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Still Feels Good Enhanced
|Price:||CDN$ 15.80 & FREE Shipping on orders over CDN$ 25. Details|
Frequently Bought Together
Customers Who Bought This Item Also Bought
|1. Take Me There|
|3. Bob That Head|
|4. Help Me Remember|
|5. Still Feels Good|
|6. Winner at a Losing Game|
|7. No Reins|
|8. Every Day|
|9. Secret Smile|
|10. Better Now|
|11. She Goes All the Way|
|12. How Strong Are You Now|
|13. It's Not Supposed To Go Like That|
Rascal Flatts ~ Still Feels Good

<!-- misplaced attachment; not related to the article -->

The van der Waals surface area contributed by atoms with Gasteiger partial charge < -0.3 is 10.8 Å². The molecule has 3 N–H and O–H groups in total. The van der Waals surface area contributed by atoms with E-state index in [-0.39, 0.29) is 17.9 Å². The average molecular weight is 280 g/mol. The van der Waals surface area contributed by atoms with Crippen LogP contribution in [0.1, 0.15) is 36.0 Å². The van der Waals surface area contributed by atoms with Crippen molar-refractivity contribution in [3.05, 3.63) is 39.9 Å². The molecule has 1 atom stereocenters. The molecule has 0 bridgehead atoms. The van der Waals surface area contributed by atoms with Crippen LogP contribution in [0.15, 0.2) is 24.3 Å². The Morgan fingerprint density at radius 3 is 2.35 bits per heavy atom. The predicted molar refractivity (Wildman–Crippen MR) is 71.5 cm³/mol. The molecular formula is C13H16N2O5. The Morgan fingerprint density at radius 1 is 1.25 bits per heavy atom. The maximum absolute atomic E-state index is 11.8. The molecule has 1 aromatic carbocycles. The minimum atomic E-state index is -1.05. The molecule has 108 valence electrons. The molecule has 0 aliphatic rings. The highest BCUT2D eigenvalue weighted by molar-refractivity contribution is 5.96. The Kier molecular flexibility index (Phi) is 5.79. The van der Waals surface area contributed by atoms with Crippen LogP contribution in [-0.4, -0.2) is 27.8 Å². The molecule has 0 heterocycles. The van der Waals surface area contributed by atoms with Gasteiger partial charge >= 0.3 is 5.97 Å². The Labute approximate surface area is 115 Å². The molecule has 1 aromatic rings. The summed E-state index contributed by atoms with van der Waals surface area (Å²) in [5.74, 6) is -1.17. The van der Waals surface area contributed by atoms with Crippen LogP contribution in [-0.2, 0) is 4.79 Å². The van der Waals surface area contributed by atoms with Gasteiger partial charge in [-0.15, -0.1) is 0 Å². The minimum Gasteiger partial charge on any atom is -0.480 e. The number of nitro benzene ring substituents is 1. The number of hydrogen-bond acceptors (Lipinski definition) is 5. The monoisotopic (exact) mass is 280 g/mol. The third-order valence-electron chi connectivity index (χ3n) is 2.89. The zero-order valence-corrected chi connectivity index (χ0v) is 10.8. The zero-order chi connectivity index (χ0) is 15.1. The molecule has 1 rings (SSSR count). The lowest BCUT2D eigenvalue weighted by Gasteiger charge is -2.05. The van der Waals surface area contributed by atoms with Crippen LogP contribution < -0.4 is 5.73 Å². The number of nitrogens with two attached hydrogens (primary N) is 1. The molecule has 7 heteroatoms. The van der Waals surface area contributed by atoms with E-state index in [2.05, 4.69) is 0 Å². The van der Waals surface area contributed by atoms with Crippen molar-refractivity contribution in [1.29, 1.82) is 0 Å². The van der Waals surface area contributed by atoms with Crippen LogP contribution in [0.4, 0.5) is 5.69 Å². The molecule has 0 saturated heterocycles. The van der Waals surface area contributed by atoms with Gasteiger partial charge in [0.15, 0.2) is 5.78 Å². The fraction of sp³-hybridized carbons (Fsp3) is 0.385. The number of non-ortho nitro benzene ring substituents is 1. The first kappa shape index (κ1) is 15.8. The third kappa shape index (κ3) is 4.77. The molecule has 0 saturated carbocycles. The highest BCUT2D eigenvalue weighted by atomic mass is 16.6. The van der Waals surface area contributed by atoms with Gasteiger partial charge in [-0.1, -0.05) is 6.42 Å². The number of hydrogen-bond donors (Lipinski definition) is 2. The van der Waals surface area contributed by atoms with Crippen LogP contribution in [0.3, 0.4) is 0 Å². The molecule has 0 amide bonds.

Rascal Flatts has always been an anomaly in country music. Signed to the Disney label Lyric Street, they arrived in 2000 as essentially a trio (winning lead vocalist Gary LeVox fronted pin-up boy Joe Don Rooney on electric guitar and Jay DeMarcus on bass) that traveled and recorded with additional musicians to make up a full band. Despite their workingman backgrounds, their repertoire was so pop-oriented that hardly anyone could really call them country, and the group bristled at being dubbed Nashville's Boy Band. Yet while they were primarily marketed to teens (the young set screams their lungs out in concert), a lot of adults found their bouncy, bubbly radio tunes irresistible. And in 2006, when they released their fourth album, the quadruple-platinum Me and My Gang, they sold more than 700,000 records the first week, ending up as the best-selling artists of the year across all genres. Now comes the follow-up, and with the group sharing production credit with hit-meister Dann Huff (Keith Urban, Faith Hill), they turned out an extremely well-built album of heavily layered, grown-up pop. (The one country-ish song, "Bob that Head," about the joys of Friday night cruising in a tricked-out truck, almost amounts to a rap.) DeMarcus has said that the band took its time making the record, and it shows--everything about it telegraphs a growing maturity. Not only do Rooney and DeMarcus play on every cut (which they didn't do until Me and My Gang), but the trio has a hand in writing much of the material that doesn't come from the pens of Nashville's most reliable songsmiths (Jeffrey Steele, Neil Thrasher, Steve Robson, Hillary Lindsey, and headliner Kenny Chesney on "Take Me There"). It all goes down quite smoothly, from the sexy title track to the pain ballad "Better Now," to the (too-obvious) social commentary of "It's Not Supposed to Go Like That." As a measure of that, even actor/singer Jamie Foxx's guest appearance on the silky "She Goes All the Way" blends seamlessly with the rest of the material, much of it crafted to manipulate the emotions with power choruses, stinging electric guitar solos, and throbbing drums. But unlike the Rascals' other albums, there aren't many story songs here. And though LeVox's hangdog tenor hammers home the devastating ache of failed relationships ("Help Me Remember"), there's no standout tune like "What Hurts the Most," and not a lot of this sticks in your head after it's gone. Yes, as the title promises, it "Still Feels Good," but only for a little while. -Alanna Nash